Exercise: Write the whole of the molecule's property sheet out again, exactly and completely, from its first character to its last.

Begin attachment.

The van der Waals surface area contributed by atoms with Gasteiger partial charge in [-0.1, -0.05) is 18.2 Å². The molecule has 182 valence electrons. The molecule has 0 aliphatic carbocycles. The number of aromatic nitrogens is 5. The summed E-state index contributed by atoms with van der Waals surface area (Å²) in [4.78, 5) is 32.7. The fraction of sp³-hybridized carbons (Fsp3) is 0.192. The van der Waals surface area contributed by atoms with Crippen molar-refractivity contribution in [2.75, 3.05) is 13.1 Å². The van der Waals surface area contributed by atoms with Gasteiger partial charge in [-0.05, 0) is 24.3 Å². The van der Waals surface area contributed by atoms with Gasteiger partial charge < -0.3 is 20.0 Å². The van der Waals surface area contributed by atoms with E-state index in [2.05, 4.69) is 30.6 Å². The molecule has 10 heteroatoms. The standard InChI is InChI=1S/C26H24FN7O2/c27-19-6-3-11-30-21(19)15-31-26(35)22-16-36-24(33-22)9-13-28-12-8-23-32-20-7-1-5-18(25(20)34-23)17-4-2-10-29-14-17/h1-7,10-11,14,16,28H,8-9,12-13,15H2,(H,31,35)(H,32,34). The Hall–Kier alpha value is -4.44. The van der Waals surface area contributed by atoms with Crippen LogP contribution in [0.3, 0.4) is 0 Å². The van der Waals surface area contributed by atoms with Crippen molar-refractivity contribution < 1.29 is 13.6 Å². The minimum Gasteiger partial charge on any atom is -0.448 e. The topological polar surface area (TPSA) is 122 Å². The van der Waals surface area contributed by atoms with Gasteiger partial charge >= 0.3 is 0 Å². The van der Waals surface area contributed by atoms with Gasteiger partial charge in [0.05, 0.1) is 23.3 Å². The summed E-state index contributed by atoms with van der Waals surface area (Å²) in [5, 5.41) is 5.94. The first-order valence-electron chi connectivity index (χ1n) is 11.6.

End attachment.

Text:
The van der Waals surface area contributed by atoms with Gasteiger partial charge in [-0.1, -0.05) is 18.2 Å². The molecule has 182 valence electrons. The molecule has 0 aliphatic carbocycles. The number of aromatic nitrogens is 5. The summed E-state index contributed by atoms with van der Waals surface area (Å²) in [4.78, 5) is 32.7. The fraction of sp³-hybridized carbons (Fsp3) is 0.192. The van der Waals surface area contributed by atoms with Crippen molar-refractivity contribution in [2.75, 3.05) is 13.1 Å². The van der Waals surface area contributed by atoms with Gasteiger partial charge in [-0.05, 0) is 24.3 Å². The van der Waals surface area contributed by atoms with Gasteiger partial charge < -0.3 is 20.0 Å². The van der Waals surface area contributed by atoms with E-state index in [2.05, 4.69) is 30.6 Å². The molecule has 10 heteroatoms. The standard InChI is InChI=1S/C26H24FN7O2/c27-19-6-3-11-30-21(19)15-31-26(35)22-16-36-24(33-22)9-13-28-12-8-23-32-20-7-1-5-18(25(20)34-23)17-4-2-10-29-14-17/h1-7,10-11,14,16,28H,8-9,12-13,15H2,(H,31,35)(H,32,34). The Hall–Kier alpha value is -4.44. The van der Waals surface area contributed by atoms with Crippen LogP contribution in [0.3, 0.4) is 0 Å². The van der Waals surface area contributed by atoms with Crippen molar-refractivity contribution < 1.29 is 13.6 Å². The minimum Gasteiger partial charge on any atom is -0.448 e. The topological polar surface area (TPSA) is 122 Å². The van der Waals surface area contributed by atoms with Gasteiger partial charge >= 0.3 is 0 Å². The van der Waals surface area contributed by atoms with Gasteiger partial charge in [0.05, 0.1) is 23.3 Å². The summed E-state index contributed by atoms with van der Waals surface area (Å²) in [5, 5.41) is 5.94. The first-order valence-electron chi connectivity index (χ1n) is 11.6.